Okoroha KR, Keller RA, Jung EK, Khalil L, Marshall N, Kolowich PA, and Moutzouros V. Pain assessment after anterior cruciate ligament reconstruction: Bone-patellar tendon-bone versus hamstring tendon autograft. Orthop J Sports Med 2016; 4(12):2325967116674924
Orthop J Sports Med
BACKGROUND: Anterior cruciate ligament (ACL) reconstruction is a common outpatient procedure that is accompanied by significant postoperative pain.
PURPOSE: To determine differences in acute pain levels between patients undergoing ACL reconstruction with bone-patellar tendon-bone (BTB) versus hamstring tendon (HS) autograft.
STUDY DESIGN: Cohort study; Level of evidence, 2.
METHODS: A total of 70 patients who underwent primary ACL reconstruction using either BTB or HS autografts consented to participate. The primary outcome of the study was postoperative pain levels (visual analog scale), which were collected immediately after surgery and for 3 days postoperatively. Secondary outcome measures included opioid consumption (intravenous morphine equivalents), hours slept, patient satisfaction, reported breakthrough pain, and calls to the physician.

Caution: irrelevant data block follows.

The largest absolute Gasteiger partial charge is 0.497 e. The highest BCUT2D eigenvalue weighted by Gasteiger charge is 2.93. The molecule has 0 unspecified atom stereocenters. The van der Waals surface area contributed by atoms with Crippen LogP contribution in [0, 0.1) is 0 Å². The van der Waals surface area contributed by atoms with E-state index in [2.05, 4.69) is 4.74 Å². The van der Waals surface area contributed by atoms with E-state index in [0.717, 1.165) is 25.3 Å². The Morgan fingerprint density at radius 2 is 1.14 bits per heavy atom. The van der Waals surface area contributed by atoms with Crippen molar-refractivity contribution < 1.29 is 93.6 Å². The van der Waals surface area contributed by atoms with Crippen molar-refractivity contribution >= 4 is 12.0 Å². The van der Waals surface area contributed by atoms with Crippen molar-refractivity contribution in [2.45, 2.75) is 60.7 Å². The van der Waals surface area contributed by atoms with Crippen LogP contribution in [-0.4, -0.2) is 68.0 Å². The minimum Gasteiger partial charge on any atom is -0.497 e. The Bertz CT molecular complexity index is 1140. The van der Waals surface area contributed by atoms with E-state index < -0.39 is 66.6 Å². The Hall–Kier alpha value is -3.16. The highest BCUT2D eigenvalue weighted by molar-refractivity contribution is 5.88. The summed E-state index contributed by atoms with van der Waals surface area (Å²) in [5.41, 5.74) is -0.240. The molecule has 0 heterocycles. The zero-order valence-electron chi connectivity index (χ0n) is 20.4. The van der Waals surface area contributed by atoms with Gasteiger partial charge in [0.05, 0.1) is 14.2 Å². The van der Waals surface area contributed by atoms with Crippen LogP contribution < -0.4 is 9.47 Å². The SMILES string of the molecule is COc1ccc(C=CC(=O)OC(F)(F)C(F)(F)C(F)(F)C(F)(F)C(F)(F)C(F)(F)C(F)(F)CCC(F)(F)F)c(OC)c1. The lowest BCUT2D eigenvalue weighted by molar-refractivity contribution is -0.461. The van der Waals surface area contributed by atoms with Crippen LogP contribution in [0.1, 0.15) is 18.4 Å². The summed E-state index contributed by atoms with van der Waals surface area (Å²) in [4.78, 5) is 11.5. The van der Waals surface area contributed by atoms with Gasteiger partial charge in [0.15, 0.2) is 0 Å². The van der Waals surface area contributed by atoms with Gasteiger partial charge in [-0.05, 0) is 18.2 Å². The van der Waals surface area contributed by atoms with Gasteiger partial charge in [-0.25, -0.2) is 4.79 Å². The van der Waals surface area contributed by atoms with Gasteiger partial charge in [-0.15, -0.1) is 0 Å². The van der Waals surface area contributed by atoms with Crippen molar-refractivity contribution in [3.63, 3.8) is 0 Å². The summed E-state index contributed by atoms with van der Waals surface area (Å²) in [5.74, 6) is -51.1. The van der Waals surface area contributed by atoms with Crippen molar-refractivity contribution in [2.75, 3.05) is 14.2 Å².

RESULTS: Patients treated with BTB had increased pain when compared with those treated with HS in the acute postoperative period (mean ± SD: day 0, 6.0 ± 1.7 vs 5.2 ± 2.0 [P = .066]; day 1, 5.9 ± 1.7 vs 4.9 ±1.7 [P = .024]; day 2, 5.2 ± 1.9 vs 4.1 ± 2.0 [P = .032]; day 3, 4.8 ± 2.1 vs 3.9 ± 2.3 [P = .151]). There were also significant increases in reported breakthrough pain (day 0, 76% vs 43% [P = .009]; day 1, 64% vs 35% [P = .003]) and calls to the physician due to pain (day 1, 19% vs 0% [P = .041]) in the BTB group. There were no significant differences in narcotic requirements or sleep disturbances. Overall, the BTB group reported significantly less satisfaction with pain management on days 0 and 1 (P = .024 and .027, respectively).
CONCLUSION: A significant increase in acute postoperative pain was found when performing ACL reconstruction with BTB compared with HS. Patients treated with BTB were more likely to have breakthrough pain, decreased satisfaction with their pain management, and to contact their physician due to pain. These findings suggest a difference in early postoperative pain between the 2 most common graft options for ACL reconstruction. Patients should be informed of the differences in acute postoperative pain when deciding on graft choice with their physician.